Payless ShoeSource is closing nationwide. I’ve reached the point in my life where all deaths make me sad. People deaths, snackcake deaths, store deaths, the weird warm day in the sixties a few days after it snows, melting that last patches of sludgey snow deaths. There was the death of the behemoth Toys R Us, and the death of the local pizza restaurant, Pizza Primetime. But I could have told Primetime that. There have been three restaurants in that spot in six years. It’s like the minor character with an asymmetrical jaw line in the horror movie. You just know they’re going to die.
They were Payless ShoeSource. Then they were Payless Shoes. And finally, just Payless. Each decade they lopped off an appendage to seem hipper and more carefree, like a Mom with a new hair style. Payless was sensible, like a cardigan. It was plain, like the melba toast crackers Mom loved so much.
Yet it was also feisty, sixty-two years old, like an old woman keeping herself alive on indignation, Marlboro Reds and a pot of black coffee each morning. Walking into a Payless, you felt the stewing resentment it had toward Nikes and Kate Spades. We’re just as good, Payless said. Mom nodded in agreement.
As a kid, walking into a Payless ShoeSource was like walking into your sentencing, ball and chain affixed, the literal weight of those clodhopper shoes on your feet. You were heretofore imprisoned to uncoolness for your middle school years. Brand name shoes sold you a lifestyle. Payless sold you a fact of life. It asked, if all the other kids were walking off a cliff, would you join them? And in your heart, you whispered, yes.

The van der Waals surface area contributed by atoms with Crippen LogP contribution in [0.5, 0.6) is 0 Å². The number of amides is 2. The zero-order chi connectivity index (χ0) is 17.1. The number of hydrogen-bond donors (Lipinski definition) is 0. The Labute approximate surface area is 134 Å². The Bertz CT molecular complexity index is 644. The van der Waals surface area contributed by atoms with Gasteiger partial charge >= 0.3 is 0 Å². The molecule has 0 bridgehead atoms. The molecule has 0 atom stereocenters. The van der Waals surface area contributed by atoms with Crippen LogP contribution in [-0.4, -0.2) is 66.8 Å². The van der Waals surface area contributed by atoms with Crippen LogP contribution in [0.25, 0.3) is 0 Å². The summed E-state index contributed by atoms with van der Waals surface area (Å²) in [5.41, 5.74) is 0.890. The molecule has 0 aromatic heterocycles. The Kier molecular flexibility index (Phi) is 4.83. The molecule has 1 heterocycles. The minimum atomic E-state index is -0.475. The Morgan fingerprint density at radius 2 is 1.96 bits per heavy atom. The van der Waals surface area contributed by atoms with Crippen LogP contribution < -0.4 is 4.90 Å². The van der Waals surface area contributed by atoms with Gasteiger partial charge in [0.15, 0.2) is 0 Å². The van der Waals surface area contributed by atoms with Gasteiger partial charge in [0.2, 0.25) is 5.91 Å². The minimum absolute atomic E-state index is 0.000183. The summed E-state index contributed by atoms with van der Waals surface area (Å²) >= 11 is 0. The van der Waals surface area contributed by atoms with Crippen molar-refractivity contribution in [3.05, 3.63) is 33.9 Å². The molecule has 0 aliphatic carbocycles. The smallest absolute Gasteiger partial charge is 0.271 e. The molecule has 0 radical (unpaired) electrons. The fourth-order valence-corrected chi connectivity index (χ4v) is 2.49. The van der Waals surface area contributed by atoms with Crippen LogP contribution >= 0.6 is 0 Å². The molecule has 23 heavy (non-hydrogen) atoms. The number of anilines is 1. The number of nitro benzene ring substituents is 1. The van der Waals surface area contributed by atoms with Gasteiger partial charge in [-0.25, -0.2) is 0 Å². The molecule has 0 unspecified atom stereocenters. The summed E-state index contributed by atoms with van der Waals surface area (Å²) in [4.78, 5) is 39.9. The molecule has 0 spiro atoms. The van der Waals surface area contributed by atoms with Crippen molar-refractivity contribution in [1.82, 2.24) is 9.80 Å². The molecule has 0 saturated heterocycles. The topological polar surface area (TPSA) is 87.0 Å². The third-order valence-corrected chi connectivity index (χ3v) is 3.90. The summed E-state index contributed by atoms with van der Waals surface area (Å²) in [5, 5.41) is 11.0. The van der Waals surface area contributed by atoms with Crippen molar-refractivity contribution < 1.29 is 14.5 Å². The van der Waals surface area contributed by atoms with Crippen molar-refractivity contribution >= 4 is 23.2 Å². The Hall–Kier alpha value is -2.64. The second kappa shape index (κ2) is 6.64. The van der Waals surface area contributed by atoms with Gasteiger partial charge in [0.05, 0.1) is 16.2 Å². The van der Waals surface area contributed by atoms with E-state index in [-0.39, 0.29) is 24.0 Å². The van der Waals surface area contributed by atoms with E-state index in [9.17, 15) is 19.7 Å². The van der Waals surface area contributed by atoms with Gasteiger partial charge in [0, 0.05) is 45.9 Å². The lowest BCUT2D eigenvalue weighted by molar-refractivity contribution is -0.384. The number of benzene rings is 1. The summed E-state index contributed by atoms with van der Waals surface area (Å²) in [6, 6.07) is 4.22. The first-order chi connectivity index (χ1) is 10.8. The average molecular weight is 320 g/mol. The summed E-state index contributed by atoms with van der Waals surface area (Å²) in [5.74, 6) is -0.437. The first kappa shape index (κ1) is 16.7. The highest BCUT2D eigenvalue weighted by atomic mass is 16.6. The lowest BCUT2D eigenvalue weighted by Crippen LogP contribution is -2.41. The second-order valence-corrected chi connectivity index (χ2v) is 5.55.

The stores had an aesthetic of yellow and orange, tan and beige, the colors of 1970s couches and carpets in apartments. There were rows of boxes, stacked upon boxes. Hopeful shoes peeked out like puppies in the pound. There was a box of slip on nylons, as disheveled and mussy as the ladies your Dad pointed out were hookers, working on Pennington Avenue just outside of the city. There was the foot measure, strange as medieval torture tool. At Payless, a feeling hung in the air — a scrambledness, a tiredness, a feeling of fine, these fit. Don’t pout, they’re fine. Do they feel fine? Walk a few steps, are they fine? They’re fine.
You poked at the silica packets, imagining how bad your mother would feel if you swallowed these and died. This made you feel superior, in a strange way. A pair of Converse would have made you feel superior, too, but this was also fine. A fineness is what hung in the air.
I was sentenced to a shapeless, formless black shoe, a glob, with velcro straps that sounded like an echo when I peeled them. Payless, you were my comrade in a war I didn’t know was happening. You taught me kindness is more important than coolness. You showed me saving money is more important than style. Just kidding. If we’re lopping off appendages, give me the bite-stick, the amputation, and a fresh pair of Adidas Superstars.
Later, Payless. And thanks. It was fine.